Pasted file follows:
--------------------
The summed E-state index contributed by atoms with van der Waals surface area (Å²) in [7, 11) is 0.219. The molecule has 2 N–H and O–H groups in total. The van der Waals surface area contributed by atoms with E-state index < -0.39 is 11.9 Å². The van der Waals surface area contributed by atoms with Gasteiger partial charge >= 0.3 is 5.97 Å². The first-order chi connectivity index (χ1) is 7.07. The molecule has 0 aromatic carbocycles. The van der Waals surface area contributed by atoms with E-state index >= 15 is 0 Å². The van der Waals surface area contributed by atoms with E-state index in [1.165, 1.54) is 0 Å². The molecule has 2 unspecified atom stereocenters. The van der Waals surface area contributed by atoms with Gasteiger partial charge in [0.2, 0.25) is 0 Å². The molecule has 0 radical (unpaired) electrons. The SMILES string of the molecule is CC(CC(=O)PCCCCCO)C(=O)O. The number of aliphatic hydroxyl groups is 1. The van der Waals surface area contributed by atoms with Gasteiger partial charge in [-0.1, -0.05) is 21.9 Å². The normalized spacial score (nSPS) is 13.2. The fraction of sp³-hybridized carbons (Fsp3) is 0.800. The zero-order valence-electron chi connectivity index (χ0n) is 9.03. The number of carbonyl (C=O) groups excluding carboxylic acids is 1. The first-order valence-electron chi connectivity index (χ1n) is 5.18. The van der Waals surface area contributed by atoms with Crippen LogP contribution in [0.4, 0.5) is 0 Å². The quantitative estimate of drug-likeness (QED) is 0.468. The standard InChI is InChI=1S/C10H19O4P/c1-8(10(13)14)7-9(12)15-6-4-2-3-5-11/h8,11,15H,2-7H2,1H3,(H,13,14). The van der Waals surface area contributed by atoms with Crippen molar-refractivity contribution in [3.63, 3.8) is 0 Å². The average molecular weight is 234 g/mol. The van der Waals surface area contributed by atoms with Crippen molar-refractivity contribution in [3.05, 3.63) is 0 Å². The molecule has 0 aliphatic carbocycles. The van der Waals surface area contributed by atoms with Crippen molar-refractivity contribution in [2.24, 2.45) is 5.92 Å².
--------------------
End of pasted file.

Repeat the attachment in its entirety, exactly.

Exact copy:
The summed E-state index contributed by atoms with van der Waals surface area (Å²) in [7, 11) is 0.219. The molecule has 2 N–H and O–H groups in total. The van der Waals surface area contributed by atoms with E-state index < -0.39 is 11.9 Å². The van der Waals surface area contributed by atoms with Gasteiger partial charge >= 0.3 is 5.97 Å². The first-order chi connectivity index (χ1) is 7.07. The molecule has 0 aromatic carbocycles. The van der Waals surface area contributed by atoms with E-state index >= 15 is 0 Å². The van der Waals surface area contributed by atoms with E-state index in [1.165, 1.54) is 0 Å². The molecule has 2 unspecified atom stereocenters. The van der Waals surface area contributed by atoms with Gasteiger partial charge in [0.2, 0.25) is 0 Å². The molecule has 0 radical (unpaired) electrons. The SMILES string of the molecule is CC(CC(=O)PCCCCCO)C(=O)O. The number of aliphatic hydroxyl groups is 1. The van der Waals surface area contributed by atoms with Gasteiger partial charge in [-0.1, -0.05) is 21.9 Å². The normalized spacial score (nSPS) is 13.2. The fraction of sp³-hybridized carbons (Fsp3) is 0.800. The zero-order valence-electron chi connectivity index (χ0n) is 9.03. The number of carbonyl (C=O) groups excluding carboxylic acids is 1. The first-order valence-electron chi connectivity index (χ1n) is 5.18. The van der Waals surface area contributed by atoms with Crippen LogP contribution in [0.4, 0.5) is 0 Å². The quantitative estimate of drug-likeness (QED) is 0.468. The standard InChI is InChI=1S/C10H19O4P/c1-8(10(13)14)7-9(12)15-6-4-2-3-5-11/h8,11,15H,2-7H2,1H3,(H,13,14). The van der Waals surface area contributed by atoms with Crippen molar-refractivity contribution in [3.63, 3.8) is 0 Å². The average molecular weight is 234 g/mol. The van der Waals surface area contributed by atoms with Crippen molar-refractivity contribution in [3.05, 3.63) is 0 Å². The molecule has 0 aliphatic carbocycles. The van der Waals surface area contributed by atoms with Crippen molar-refractivity contribution in [2.24, 2.45) is 5.92 Å².